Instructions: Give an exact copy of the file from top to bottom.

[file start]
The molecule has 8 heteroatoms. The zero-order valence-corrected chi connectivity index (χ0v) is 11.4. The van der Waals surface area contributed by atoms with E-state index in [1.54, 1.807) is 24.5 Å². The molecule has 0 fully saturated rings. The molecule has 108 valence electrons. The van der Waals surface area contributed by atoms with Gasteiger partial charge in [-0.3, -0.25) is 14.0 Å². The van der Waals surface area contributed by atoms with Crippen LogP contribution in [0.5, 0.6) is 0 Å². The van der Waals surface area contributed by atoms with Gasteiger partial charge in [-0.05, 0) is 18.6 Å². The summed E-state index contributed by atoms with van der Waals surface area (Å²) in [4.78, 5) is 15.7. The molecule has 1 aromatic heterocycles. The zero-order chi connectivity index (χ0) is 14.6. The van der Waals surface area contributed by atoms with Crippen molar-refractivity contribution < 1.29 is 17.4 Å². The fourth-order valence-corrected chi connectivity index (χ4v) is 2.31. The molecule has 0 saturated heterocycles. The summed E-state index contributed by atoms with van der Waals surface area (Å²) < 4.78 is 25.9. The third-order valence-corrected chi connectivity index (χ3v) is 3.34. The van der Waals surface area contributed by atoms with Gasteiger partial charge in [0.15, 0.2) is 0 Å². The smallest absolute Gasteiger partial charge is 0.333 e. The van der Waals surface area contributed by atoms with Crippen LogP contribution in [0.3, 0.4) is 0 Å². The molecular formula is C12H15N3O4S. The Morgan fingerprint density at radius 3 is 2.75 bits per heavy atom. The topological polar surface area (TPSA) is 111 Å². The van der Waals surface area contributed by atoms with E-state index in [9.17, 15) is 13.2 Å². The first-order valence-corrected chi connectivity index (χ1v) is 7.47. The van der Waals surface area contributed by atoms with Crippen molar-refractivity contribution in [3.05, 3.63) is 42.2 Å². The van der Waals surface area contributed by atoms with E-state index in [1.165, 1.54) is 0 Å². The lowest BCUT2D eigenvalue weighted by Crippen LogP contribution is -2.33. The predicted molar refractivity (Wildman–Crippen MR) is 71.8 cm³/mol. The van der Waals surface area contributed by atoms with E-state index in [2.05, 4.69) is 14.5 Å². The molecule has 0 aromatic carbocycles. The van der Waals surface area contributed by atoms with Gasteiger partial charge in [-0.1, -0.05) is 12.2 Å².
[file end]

The molecule has 8 heteroatoms. The zero-order valence-corrected chi connectivity index (χ0v) is 11.4. The van der Waals surface area contributed by atoms with E-state index in [1.54, 1.807) is 24.5 Å². The molecule has 0 fully saturated rings. The molecule has 108 valence electrons. The van der Waals surface area contributed by atoms with Gasteiger partial charge in [-0.3, -0.25) is 14.0 Å². The van der Waals surface area contributed by atoms with Crippen LogP contribution in [0.5, 0.6) is 0 Å². The van der Waals surface area contributed by atoms with Gasteiger partial charge in [-0.05, 0) is 18.6 Å². The summed E-state index contributed by atoms with van der Waals surface area (Å²) in [4.78, 5) is 15.7. The molecule has 1 aromatic heterocycles. The zero-order chi connectivity index (χ0) is 14.6. The van der Waals surface area contributed by atoms with Crippen molar-refractivity contribution < 1.29 is 17.4 Å². The fourth-order valence-corrected chi connectivity index (χ4v) is 2.31. The molecule has 0 saturated heterocycles. The summed E-state index contributed by atoms with van der Waals surface area (Å²) < 4.78 is 25.9. The third-order valence-corrected chi connectivity index (χ3v) is 3.34. The van der Waals surface area contributed by atoms with Gasteiger partial charge in [0.15, 0.2) is 0 Å². The smallest absolute Gasteiger partial charge is 0.333 e. The van der Waals surface area contributed by atoms with Crippen LogP contribution in [0.3, 0.4) is 0 Å². The molecular formula is C12H15N3O4S. The Morgan fingerprint density at radius 3 is 2.75 bits per heavy atom. The topological polar surface area (TPSA) is 111 Å². The van der Waals surface area contributed by atoms with E-state index in [9.17, 15) is 13.2 Å². The first-order valence-corrected chi connectivity index (χ1v) is 7.47. The van der Waals surface area contributed by atoms with Crippen molar-refractivity contribution in [3.05, 3.63) is 42.2 Å². The van der Waals surface area contributed by atoms with E-state index in [1.165, 1.54) is 0 Å². The lowest BCUT2D eigenvalue weighted by Crippen LogP contribution is -2.33. The predicted molar refractivity (Wildman–Crippen MR) is 71.8 cm³/mol. The van der Waals surface area contributed by atoms with E-state index in [2.05, 4.69) is 14.5 Å². The molecule has 0 aromatic carbocycles. The van der Waals surface area contributed by atoms with Gasteiger partial charge in [-0.1, -0.05) is 12.2 Å².